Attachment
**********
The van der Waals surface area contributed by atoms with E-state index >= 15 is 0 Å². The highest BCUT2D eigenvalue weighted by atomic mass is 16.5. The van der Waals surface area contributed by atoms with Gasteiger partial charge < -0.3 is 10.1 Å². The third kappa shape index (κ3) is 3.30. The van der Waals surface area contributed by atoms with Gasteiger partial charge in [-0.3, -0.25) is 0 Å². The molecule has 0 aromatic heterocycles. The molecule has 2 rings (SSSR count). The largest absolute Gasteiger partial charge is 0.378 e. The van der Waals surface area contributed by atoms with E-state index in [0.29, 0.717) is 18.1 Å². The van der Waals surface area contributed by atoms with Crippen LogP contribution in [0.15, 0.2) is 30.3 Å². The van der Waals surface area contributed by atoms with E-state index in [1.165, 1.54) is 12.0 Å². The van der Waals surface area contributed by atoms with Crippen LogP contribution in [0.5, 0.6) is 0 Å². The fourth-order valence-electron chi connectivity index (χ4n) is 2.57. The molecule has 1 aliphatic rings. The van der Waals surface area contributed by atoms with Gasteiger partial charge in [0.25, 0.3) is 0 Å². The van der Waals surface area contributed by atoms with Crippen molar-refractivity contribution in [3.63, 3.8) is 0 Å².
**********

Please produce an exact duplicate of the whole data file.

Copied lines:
The van der Waals surface area contributed by atoms with E-state index >= 15 is 0 Å². The highest BCUT2D eigenvalue weighted by atomic mass is 16.5. The van der Waals surface area contributed by atoms with Gasteiger partial charge < -0.3 is 10.1 Å². The third kappa shape index (κ3) is 3.30. The van der Waals surface area contributed by atoms with Gasteiger partial charge in [-0.3, -0.25) is 0 Å². The molecule has 0 aromatic heterocycles. The molecule has 2 rings (SSSR count). The largest absolute Gasteiger partial charge is 0.378 e. The van der Waals surface area contributed by atoms with E-state index in [0.29, 0.717) is 18.1 Å². The van der Waals surface area contributed by atoms with Crippen LogP contribution in [0.15, 0.2) is 30.3 Å². The van der Waals surface area contributed by atoms with E-state index in [1.165, 1.54) is 12.0 Å². The van der Waals surface area contributed by atoms with Crippen LogP contribution in [0.5, 0.6) is 0 Å². The fourth-order valence-electron chi connectivity index (χ4n) is 2.57. The molecule has 1 aliphatic rings. The van der Waals surface area contributed by atoms with Gasteiger partial charge in [0.25, 0.3) is 0 Å². The van der Waals surface area contributed by atoms with Crippen molar-refractivity contribution in [3.63, 3.8) is 0 Å².